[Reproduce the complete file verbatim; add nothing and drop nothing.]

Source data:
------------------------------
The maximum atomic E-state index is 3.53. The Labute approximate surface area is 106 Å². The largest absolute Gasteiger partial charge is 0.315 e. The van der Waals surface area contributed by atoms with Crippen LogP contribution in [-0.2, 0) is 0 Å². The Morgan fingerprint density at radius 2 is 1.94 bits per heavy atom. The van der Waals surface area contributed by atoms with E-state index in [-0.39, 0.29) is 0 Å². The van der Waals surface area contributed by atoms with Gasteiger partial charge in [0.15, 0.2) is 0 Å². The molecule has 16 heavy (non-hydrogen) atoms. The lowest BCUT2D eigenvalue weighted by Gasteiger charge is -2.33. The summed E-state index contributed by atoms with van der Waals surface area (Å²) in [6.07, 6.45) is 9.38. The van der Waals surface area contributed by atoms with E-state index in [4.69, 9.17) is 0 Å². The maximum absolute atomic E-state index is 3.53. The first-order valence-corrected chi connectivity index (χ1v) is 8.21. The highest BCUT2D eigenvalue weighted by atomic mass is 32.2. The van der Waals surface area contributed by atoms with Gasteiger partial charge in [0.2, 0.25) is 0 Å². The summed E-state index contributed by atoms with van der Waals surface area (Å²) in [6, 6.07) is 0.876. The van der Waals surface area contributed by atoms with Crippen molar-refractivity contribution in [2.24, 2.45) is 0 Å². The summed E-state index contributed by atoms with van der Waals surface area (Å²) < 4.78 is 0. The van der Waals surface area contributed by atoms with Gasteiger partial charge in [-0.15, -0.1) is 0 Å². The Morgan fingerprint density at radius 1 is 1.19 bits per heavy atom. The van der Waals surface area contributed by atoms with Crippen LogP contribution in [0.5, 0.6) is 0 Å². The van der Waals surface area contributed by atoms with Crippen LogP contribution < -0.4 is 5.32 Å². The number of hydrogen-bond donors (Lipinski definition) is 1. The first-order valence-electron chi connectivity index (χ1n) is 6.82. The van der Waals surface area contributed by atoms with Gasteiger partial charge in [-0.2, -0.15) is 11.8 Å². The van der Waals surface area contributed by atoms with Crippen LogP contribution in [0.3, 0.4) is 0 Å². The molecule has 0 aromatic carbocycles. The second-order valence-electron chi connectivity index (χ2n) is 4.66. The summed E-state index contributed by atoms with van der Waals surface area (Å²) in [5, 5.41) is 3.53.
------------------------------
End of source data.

The maximum atomic E-state index is 3.53. The Labute approximate surface area is 106 Å². The largest absolute Gasteiger partial charge is 0.315 e. The van der Waals surface area contributed by atoms with Crippen LogP contribution in [-0.2, 0) is 0 Å². The Morgan fingerprint density at radius 2 is 1.94 bits per heavy atom. The van der Waals surface area contributed by atoms with E-state index in [-0.39, 0.29) is 0 Å². The van der Waals surface area contributed by atoms with Gasteiger partial charge in [0.15, 0.2) is 0 Å². The molecule has 16 heavy (non-hydrogen) atoms. The lowest BCUT2D eigenvalue weighted by Gasteiger charge is -2.33. The summed E-state index contributed by atoms with van der Waals surface area (Å²) in [6.07, 6.45) is 9.38. The van der Waals surface area contributed by atoms with E-state index in [4.69, 9.17) is 0 Å². The maximum absolute atomic E-state index is 3.53. The first-order valence-corrected chi connectivity index (χ1v) is 8.21. The highest BCUT2D eigenvalue weighted by atomic mass is 32.2. The van der Waals surface area contributed by atoms with Gasteiger partial charge in [0.2, 0.25) is 0 Å². The summed E-state index contributed by atoms with van der Waals surface area (Å²) in [6, 6.07) is 0.876. The van der Waals surface area contributed by atoms with Crippen molar-refractivity contribution in [2.24, 2.45) is 0 Å². The summed E-state index contributed by atoms with van der Waals surface area (Å²) < 4.78 is 0. The van der Waals surface area contributed by atoms with Gasteiger partial charge in [-0.15, -0.1) is 0 Å². The Morgan fingerprint density at radius 1 is 1.19 bits per heavy atom. The van der Waals surface area contributed by atoms with Crippen LogP contribution in [0.5, 0.6) is 0 Å². The van der Waals surface area contributed by atoms with Crippen LogP contribution < -0.4 is 5.32 Å². The number of hydrogen-bond donors (Lipinski definition) is 1. The first-order valence-electron chi connectivity index (χ1n) is 6.82. The van der Waals surface area contributed by atoms with Gasteiger partial charge in [-0.2, -0.15) is 11.8 Å². The van der Waals surface area contributed by atoms with Crippen LogP contribution in [0.3, 0.4) is 0 Å². The molecule has 0 aromatic carbocycles. The second-order valence-electron chi connectivity index (χ2n) is 4.66. The summed E-state index contributed by atoms with van der Waals surface area (Å²) in [5, 5.41) is 3.53.